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COLUMN: Legislature's anti-Dawkins measures assault free speech

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blankEvolutionary biologist Richard Dawkins delivered a lecture on the illusion of intentional purpose in nature on March 6 at McCasland Field House.

Earlier that week, Rep. Todd Thomsen, R-Ada, authored two resolutions apropos of Dawkins’ lecture.

These resolutions opposed Dawkins’ invitation to speak because of his “intolerance for cultural diversity and diversity of thinking,” and condemned the University of Oklahoma for engaging in “one-sided indoctrination” in service of the “unproven and unpopular” theory of evolution.

After this failed to prevent Dawkins from speaking, the Oklahoma Legislature launched an investigation, demanding that OU hand over copies of all e-mails and other communications relating to the event, identify all entities who had provided funding for the event and present a complete itemization of costs related to the talk, down to the printing of the one-page posters that had been taped up around campus.

What is the Legislature expecting to find? There’s been nothing to suggest financial malfeasance occurred during the coordination of the lecture.

In fact, Dawkins waived his usual speaking fee and, while at OU, spontaneously decided to donate $5,000 to Oklahomans for Excellence in Science Education.

However, even if OU had paid Dawkins thousands of dollars of state funds, it would not have been improper.

The only actions here that suggest impropriety are those of the Oklahoma Legislature.

There is no reason to suspect illegal actions behind the Dawkins lecture.

The Legislature does not suspect illegal actions behind the Dawkins lecture. What the Legislature hopes to do is intimidate OU’s administrators out of hosting similar events in the future.

Thankfully, however, this pseudo-McCarthyite “investigation” seems to have failed as miserably as Thomsen’s prior resolutions.

OU President David Boren has barely acknowledged the Legislature’s histrionics, much less indicated that he intends to alter OU’s policies on the basis of them.

Those OU faculty who have spoken on the Legislature’s actions have done so with concern and annoyance.

Even Dawkins took a few minutes out of his lecture to poke fun at Thomsen’s resolutions.

But the ineffectuality of these efforts should not distract from the fact that they are dishonest, bullying attempts to scare OU students and faculty out of exercising their right to free speech.

Thomsen objected to Dawkins’ presence at OU because Dawkins’ “published statements on the theory of evolution and opinion about those who do not believe in the theory are contrary and offensive to the views and opinions of most citizens of Oklahoma.”

What would the solution to this be, I wonder?

If OU is not to promote views that oppose those of most Oklahomans, perhaps we should set up polling booths around the state so that we know how to revise our textbooks.

Does the Oklahoman public support evolution or creation? Geosyncline theory or plate tectonics? Ptolemaic or Copernican cosmology? I can’t wait to see the results!

Or perhaps Thomsen should just take up residence at OU so that he can vet every single thing that goes into our curriculum.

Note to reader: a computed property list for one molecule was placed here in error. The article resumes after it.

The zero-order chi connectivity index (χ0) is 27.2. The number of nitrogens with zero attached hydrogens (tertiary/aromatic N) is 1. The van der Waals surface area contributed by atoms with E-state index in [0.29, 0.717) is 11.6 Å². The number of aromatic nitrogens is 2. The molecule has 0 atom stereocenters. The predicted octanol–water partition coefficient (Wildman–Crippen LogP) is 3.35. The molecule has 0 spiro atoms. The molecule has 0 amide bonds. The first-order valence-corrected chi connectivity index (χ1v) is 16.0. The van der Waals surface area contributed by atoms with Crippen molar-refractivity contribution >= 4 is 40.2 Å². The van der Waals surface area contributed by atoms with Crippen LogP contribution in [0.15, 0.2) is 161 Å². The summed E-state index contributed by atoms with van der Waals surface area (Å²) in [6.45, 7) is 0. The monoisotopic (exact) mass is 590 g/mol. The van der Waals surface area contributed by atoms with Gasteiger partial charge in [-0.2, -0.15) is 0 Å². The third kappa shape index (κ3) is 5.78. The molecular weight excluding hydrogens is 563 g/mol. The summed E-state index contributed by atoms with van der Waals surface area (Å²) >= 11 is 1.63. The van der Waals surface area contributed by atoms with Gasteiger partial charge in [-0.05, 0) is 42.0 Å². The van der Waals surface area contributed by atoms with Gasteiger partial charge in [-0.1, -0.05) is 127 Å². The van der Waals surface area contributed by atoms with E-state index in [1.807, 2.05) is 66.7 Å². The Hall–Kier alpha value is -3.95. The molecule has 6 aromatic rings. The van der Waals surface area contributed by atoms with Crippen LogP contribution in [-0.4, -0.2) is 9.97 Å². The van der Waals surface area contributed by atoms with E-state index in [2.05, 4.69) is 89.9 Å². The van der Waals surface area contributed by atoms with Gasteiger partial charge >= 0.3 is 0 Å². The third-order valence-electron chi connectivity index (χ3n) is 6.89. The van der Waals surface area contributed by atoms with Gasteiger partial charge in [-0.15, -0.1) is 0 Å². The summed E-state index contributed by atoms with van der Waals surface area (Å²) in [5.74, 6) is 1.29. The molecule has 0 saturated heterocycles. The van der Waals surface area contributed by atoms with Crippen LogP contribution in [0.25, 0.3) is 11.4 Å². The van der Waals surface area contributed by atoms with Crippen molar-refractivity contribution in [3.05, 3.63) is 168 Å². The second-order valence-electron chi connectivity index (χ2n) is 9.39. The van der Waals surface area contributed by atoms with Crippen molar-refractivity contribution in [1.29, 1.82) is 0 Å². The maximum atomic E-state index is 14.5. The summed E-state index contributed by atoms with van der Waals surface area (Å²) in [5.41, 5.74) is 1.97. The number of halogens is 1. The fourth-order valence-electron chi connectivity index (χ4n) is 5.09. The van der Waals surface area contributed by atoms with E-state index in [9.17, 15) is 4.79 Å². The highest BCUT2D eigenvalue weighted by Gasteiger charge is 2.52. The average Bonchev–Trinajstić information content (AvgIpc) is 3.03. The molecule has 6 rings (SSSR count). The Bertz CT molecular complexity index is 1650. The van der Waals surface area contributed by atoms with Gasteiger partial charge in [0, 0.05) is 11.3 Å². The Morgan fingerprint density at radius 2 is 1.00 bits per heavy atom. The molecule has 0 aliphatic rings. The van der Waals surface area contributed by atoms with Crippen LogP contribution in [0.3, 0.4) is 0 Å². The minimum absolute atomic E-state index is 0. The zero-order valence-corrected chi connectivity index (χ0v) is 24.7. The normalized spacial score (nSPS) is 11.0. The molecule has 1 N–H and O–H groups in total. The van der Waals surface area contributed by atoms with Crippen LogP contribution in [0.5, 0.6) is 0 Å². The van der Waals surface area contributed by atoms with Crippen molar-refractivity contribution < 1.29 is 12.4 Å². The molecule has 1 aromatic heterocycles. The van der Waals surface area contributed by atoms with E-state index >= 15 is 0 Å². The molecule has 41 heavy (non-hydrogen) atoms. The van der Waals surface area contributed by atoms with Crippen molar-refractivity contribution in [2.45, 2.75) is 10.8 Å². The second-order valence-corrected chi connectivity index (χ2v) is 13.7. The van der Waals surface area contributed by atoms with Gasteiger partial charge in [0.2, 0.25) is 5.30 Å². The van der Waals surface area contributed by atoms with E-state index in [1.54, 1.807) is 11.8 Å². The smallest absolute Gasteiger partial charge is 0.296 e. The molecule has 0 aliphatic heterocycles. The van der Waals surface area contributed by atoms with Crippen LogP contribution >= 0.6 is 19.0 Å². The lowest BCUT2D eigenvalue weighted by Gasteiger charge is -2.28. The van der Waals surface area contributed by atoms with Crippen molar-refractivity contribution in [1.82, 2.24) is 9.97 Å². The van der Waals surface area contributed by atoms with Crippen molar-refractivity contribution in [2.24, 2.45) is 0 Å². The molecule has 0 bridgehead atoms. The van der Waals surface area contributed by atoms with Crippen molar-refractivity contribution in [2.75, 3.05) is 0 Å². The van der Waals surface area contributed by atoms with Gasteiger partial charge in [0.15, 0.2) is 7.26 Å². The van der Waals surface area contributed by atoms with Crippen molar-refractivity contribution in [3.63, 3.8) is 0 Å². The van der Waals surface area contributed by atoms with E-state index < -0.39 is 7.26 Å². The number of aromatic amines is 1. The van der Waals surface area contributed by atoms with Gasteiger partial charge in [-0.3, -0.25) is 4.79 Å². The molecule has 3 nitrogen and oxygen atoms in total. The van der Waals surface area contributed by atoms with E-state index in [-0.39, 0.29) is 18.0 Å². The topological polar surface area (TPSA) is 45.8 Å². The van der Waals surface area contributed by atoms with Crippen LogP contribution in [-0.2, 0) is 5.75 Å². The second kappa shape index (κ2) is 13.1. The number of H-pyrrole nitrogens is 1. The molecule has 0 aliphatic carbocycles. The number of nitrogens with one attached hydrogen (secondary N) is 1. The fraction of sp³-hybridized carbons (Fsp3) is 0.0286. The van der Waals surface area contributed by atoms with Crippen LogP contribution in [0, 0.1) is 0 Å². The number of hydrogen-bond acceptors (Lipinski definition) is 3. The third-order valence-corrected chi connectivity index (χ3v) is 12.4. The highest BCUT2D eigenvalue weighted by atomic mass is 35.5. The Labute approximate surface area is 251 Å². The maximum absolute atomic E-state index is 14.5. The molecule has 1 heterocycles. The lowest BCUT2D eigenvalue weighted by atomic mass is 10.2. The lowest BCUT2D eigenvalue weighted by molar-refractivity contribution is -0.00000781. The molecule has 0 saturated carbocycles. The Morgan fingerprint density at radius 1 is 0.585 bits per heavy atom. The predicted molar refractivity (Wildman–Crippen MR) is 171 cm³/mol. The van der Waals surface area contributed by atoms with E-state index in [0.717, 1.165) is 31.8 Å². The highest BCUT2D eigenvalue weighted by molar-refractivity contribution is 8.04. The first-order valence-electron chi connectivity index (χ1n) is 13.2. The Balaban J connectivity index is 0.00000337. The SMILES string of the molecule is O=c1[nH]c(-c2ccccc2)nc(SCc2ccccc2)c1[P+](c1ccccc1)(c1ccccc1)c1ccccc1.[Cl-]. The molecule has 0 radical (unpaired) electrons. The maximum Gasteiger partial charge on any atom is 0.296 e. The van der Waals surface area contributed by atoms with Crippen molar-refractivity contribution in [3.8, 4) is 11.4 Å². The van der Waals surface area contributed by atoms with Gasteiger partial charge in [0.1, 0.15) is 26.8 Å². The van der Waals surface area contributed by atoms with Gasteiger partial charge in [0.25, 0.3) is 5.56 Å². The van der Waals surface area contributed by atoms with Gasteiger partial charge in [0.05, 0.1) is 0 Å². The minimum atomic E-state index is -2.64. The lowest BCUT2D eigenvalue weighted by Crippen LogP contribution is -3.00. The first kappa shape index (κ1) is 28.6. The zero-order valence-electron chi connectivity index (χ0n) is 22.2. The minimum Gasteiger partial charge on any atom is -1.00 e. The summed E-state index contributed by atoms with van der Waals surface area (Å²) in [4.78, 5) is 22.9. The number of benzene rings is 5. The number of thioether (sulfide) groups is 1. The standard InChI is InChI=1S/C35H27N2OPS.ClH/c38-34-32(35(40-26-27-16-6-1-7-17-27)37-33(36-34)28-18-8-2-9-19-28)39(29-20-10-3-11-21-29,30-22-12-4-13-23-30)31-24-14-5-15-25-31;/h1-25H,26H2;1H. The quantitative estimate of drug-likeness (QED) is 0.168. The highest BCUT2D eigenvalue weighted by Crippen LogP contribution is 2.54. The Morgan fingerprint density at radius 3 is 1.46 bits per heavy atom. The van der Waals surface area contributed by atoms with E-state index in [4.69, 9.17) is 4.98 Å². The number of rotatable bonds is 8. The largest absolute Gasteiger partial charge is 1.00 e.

Thomsen’s assessment of evolution as “unproven and unpopular” is borderline insane.

Evolution by natural selection is accepted by all but an infinitesimal fringe of biologists, and is as well-substantiated as, say, Copernican cosmology.

I’d rather not burn up the rest of this column reiterating the proof of the theory of evolution’s veracity and widespread acceptance, but interested readers might check out my previous column, “Fundamentalist doctrine does not belong in schools,” or, more to the point, a biology textbook.

Thomsen also objected to Dawkins being allowed to speak because “his presence at OU was not about science,” but “to promote an atheistic agenda.”

Dawkins’ lecture was on the subject of biology, not theology. Posters advertising the talk didn’t even announce Dawkins as the author of “The God Delusion.”

The only people to broach the subject of Dawkins’ atheism were audience members during the Q&A session and Todd Thomsen himself.

Again, one wonders what Thomsen would propose as a solution. Should atheists be forbidden to speak at OU, even on topics unrelated to their atheism?

If Thomsen disagrees with some of Dawkins’ assertions, he should argue against them in a way that helps enrich public discourse. After all, as a state representative, he has the ability to communicate his arguments to millions of Oklahomans.

I wish my own soapbox were so high!

Instead, Thomsen has tried to bully those who disagree with him into silence. In doing so, he displays the frailty of his own convictions.

Again and again, fundamentalist state representatives like Thomsen, Rebecca Hamilton (who helped spearhead the “investigation” of the Dawkins lecture) and Anita Bryant clone Sally Kern have shown that, in Oklahoma, politicians can engage in displays of mind-bending ignorance and suffer no ill effects so long as they pay lip service to Christianity.

It was right and appropriate for OU to invite world-renowned biologist and science writer Richard Dawkins to speak.

It was wrong and stupid of Thomsen et al to try to interfere. Boren is better qualified to run OU than Thomsen.

-Zac Smith is an English junior.



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